Petitioner's contract with NOAA was obtained by bid. He was paid by the hour. For the year at issue, petitioner contracted to perform 976 hours of work which translated to 122 work days. The compensation for that amount of time was $30,256. 3


3 ═ On his income tax return for the year at issue, petitioner reported $35,222 income from NOAA. There is no dispute as to the amount of petitioner's income and, the Court surmises that petitioner was paid for additional services he performed.


On his 2001 Federal income tax return petitioner reported his income and expenses from the NOAA contract on Schedule C in amounts as follows:

In the notice of deficiency respondent disallowed the claimed deductions for advertising expenses, car and truck expenses, legal/professional expenses, and other expenses which consisted of postal and shipping, business calls and faxes, and computer and software services on petitioner's Schedule C for lack of substantiation. Although petitioner substantiated $1,514 for insurance, $3,027 for repairs and maintenance expenses, and $898 for utilities, respondent disallowed those expenses as personal in nature.

In the notice of deficiency respondent determined that petitioner is entitled to deduct $2,010 as real estate taxes, $12,740 as mortgage interest, and $400 as a charitable contribution deduction on Schedule A, Itemized Deductions.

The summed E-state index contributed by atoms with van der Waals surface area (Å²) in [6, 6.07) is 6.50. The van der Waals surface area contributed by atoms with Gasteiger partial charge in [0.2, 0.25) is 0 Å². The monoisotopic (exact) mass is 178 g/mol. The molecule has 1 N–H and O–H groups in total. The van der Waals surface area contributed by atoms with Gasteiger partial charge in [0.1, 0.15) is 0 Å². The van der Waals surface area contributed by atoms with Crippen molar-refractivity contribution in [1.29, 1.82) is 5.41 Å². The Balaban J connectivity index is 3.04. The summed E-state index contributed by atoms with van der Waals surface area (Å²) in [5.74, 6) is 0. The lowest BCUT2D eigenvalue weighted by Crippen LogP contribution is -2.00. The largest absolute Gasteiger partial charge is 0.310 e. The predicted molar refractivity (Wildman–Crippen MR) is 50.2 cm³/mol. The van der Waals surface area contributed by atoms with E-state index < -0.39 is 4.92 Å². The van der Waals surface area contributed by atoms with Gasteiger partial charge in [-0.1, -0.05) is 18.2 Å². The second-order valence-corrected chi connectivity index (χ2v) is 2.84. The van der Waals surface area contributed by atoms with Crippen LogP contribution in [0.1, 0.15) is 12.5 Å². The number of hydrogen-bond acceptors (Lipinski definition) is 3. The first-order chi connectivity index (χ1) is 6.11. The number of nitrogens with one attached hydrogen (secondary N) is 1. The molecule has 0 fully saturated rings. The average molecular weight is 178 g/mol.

Section 162(a) allows a taxpayer to deduct all ordinary and necessary expenses paid or incurred in carrying on a trade or business. Under section 280A, however, deductions associated with a home office are generally disallowed unless the home office is used exclusively and regularly as the principal place of business of the taxpayer. 4


4 ═ Petitioner does not argue, nor does the record establish, that petitioner satisfied the requirements of sec. 7491(a).


Petitioner presented no evidence to substantiate deductions claimed for advertising expenses, car and truck expenses, legal/professional expenses, and other expenses which consisted of postal and shipping, business calls and faxes, and computer and software services claimed on Schedule C. Secs. 162, 274(d), 280F(d)(4). Respondent's determination as to these adjustments is sustained.

In addition, section 280A(a) provides as a general rule that "no deduction * * * shall be allowed with respect to the use of a dwelling unit which is used by the taxpayer during the taxable year as a residence." However, section 280A(c)(1) sets forth the following exceptions to the general rule:

SEC. 280A(c). Exceptions for Certain Business or Rental Use; Limitation on Deductions for Such Use.

(1) Certain business use.--Subsection (a) shall not apply to any item to the extent such item is allocable to a portion of the dwelling unit which is exclusively used on a regular basis--

(A) the principal place of business for any trade or business of the taxpayer,